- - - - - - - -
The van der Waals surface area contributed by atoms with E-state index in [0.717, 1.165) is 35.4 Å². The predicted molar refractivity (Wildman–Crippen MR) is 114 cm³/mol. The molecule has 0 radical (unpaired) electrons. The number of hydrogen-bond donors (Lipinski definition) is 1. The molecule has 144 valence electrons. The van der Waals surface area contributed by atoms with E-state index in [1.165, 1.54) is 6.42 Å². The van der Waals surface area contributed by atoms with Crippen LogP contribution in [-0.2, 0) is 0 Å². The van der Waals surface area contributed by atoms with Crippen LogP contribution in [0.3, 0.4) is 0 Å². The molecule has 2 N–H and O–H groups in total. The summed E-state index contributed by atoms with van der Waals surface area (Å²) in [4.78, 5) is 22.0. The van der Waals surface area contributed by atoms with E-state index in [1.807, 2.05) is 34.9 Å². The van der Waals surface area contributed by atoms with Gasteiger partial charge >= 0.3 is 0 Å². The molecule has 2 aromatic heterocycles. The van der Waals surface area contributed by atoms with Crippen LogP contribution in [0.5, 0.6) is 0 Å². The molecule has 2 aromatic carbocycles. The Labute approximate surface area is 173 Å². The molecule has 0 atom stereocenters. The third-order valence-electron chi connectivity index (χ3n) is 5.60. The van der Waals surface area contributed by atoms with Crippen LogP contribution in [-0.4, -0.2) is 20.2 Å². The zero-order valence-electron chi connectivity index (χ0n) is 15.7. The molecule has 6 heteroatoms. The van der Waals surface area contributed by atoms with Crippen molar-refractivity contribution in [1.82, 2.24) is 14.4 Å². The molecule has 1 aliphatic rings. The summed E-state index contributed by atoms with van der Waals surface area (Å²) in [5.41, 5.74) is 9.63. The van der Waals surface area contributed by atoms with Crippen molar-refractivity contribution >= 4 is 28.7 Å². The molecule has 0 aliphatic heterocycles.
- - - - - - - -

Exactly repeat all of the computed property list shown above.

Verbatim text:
The van der Waals surface area contributed by atoms with E-state index in [0.717, 1.165) is 35.4 Å². The predicted molar refractivity (Wildman–Crippen MR) is 114 cm³/mol. The molecule has 0 radical (unpaired) electrons. The number of hydrogen-bond donors (Lipinski definition) is 1. The molecule has 144 valence electrons. The van der Waals surface area contributed by atoms with E-state index in [1.165, 1.54) is 6.42 Å². The van der Waals surface area contributed by atoms with Crippen LogP contribution in [-0.2, 0) is 0 Å². The van der Waals surface area contributed by atoms with Crippen LogP contribution in [0.3, 0.4) is 0 Å². The molecule has 2 N–H and O–H groups in total. The summed E-state index contributed by atoms with van der Waals surface area (Å²) in [4.78, 5) is 22.0. The van der Waals surface area contributed by atoms with E-state index in [1.807, 2.05) is 34.9 Å². The van der Waals surface area contributed by atoms with Gasteiger partial charge >= 0.3 is 0 Å². The molecule has 2 aromatic heterocycles. The van der Waals surface area contributed by atoms with Crippen LogP contribution in [0.5, 0.6) is 0 Å². The molecule has 2 aromatic carbocycles. The Labute approximate surface area is 173 Å². The molecule has 0 atom stereocenters. The third-order valence-electron chi connectivity index (χ3n) is 5.60. The van der Waals surface area contributed by atoms with Crippen LogP contribution in [-0.4, -0.2) is 20.2 Å². The zero-order valence-electron chi connectivity index (χ0n) is 15.7. The molecule has 6 heteroatoms. The van der Waals surface area contributed by atoms with Crippen molar-refractivity contribution in [1.82, 2.24) is 14.4 Å². The molecule has 1 aliphatic rings. The summed E-state index contributed by atoms with van der Waals surface area (Å²) in [5.41, 5.74) is 9.63. The van der Waals surface area contributed by atoms with Crippen molar-refractivity contribution >= 4 is 28.7 Å². The molecule has 0 aliphatic heterocycles.